When Things Changed
When did it become a practice to worship on Sunday, the first day of the week, rather than on the Sabbath (Saturday)? The transition happened in these early days of the church. When the disciples gather to share a meal or hear Paul teach, it was on Sunday. They also remember the Lord’s death and resurrection, which also happened on a Sunday. Under Jewish rules, the Sabbath was the important day, but now we celebrate a living Christ on Sunday. And now people followed God in a new way in churches.
Paul spent a week with the followers of “the Way” in Troas and then hit the road again. Paul wanted to walk as much as possible, sharing the good news of Jesus Christ to everyone they met along the way. They stopped in Miletus, the port of Ephesus, because Paul wanted to meet with the elders of the new church there.
Imagine them gathered in that harbor town, the mighty Aegean Sea behind them, the lights of Ephesus in the distance. Paul realizes this is the last time he’ll be with these men, so he takes his time sharing his heart with them. He has given them the whole Word of God to make sure the people will be spiritually fed. “Now,” he says, “I’m going to Jerusalem and God’s Spirit tells me chains and suffering wait for me there. I don’t count my life as something I need to save. I’m willing to lay it down for Jesus” (Acts 21:19-24).
Paul warns the Ephesian elders that as soon as he leaves, wolves will want to devour the sheep. The church will be attacked in sinister and subtle ways from the inside, like termites, eating away their foundation.
“I’m putting you in God’s hands,” Paul said. “He’ll give you whatever you need and all His grace to do His will” (20:32).
Then it was time to say goodbye. These people love Paul and he loves them. They knew they won’t see him again in this life. They pray together and then bravely walk Paul to the ship back to Israel. After a tender goodbye, they hug Paul and entrust him to God.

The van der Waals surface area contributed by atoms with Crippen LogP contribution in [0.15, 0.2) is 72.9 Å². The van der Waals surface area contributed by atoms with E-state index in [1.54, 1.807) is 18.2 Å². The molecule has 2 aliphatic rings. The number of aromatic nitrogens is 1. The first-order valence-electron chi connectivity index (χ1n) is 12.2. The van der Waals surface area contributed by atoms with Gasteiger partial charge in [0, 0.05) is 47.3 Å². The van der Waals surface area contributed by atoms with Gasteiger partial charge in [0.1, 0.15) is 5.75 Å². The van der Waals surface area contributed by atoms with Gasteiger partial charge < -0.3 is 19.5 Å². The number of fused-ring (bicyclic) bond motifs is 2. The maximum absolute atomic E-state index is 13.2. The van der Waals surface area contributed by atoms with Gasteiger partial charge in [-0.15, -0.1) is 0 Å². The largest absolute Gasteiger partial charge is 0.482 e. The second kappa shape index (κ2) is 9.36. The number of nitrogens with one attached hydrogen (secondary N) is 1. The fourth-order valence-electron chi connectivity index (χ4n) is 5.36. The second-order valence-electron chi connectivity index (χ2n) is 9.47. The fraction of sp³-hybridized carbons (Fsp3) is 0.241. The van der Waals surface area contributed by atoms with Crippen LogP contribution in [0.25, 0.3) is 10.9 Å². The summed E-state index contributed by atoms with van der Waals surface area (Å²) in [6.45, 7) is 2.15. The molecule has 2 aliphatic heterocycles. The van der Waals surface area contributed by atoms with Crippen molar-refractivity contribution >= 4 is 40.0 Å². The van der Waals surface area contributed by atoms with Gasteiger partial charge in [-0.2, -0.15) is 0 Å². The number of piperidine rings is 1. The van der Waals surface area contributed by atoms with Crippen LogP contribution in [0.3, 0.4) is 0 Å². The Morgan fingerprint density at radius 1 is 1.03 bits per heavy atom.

By the end of the first century, millions of believers filled the Roman Empire. And Paul loved and was loved by thousands.
Now back on Israel’s soil, Paul and his team walked the coastal road to Caesarea. They visit with Philip the evangelist, literally “one who announces good tidings.” The Holy Spirit reveals to Paul several times what will happen in Jerusalem and asks him again if he’s willing. Paul is not only willing to be bound but also to die for Jesus.
The Jerusalem church welcomes Paul with a glorious reception. He is a veteran missionary, bearing in his body the marks of the Lord Jesus. Paul first visits with James (Jesus’ half-brother), the leader of the Jerusalem church. Paul described to James how God had worked among the Gentiles and Jews in Europe and Asia and everyone listened with delight and gives God the glory.
Then things went a little wrong. One group twisted Paul’s words and accused him of teaching that believing Jews didn’t have to keep up Moses’ Law. Paul taught that in Jesus, we are the same. Both Jew and Gentile are saved only and alone by the grace of God through Jesus Christ.
Now Paul faces a dilemma. He must clarify that there is only one church in Jesus Christ, not a Jewish church and a gentile church. A Jew who comes to Jesus Christ does not stop being a Jew. In good faith, then, the Jewish believers ask Paul to join four Jewish men in a vow. Paul goes along with it because he wants to win their hearts. But as he knew ahead of time, there was trouble ahead.
And it didn’t take long for Paul to step right into it.
Next, when Paul stepped into trouble.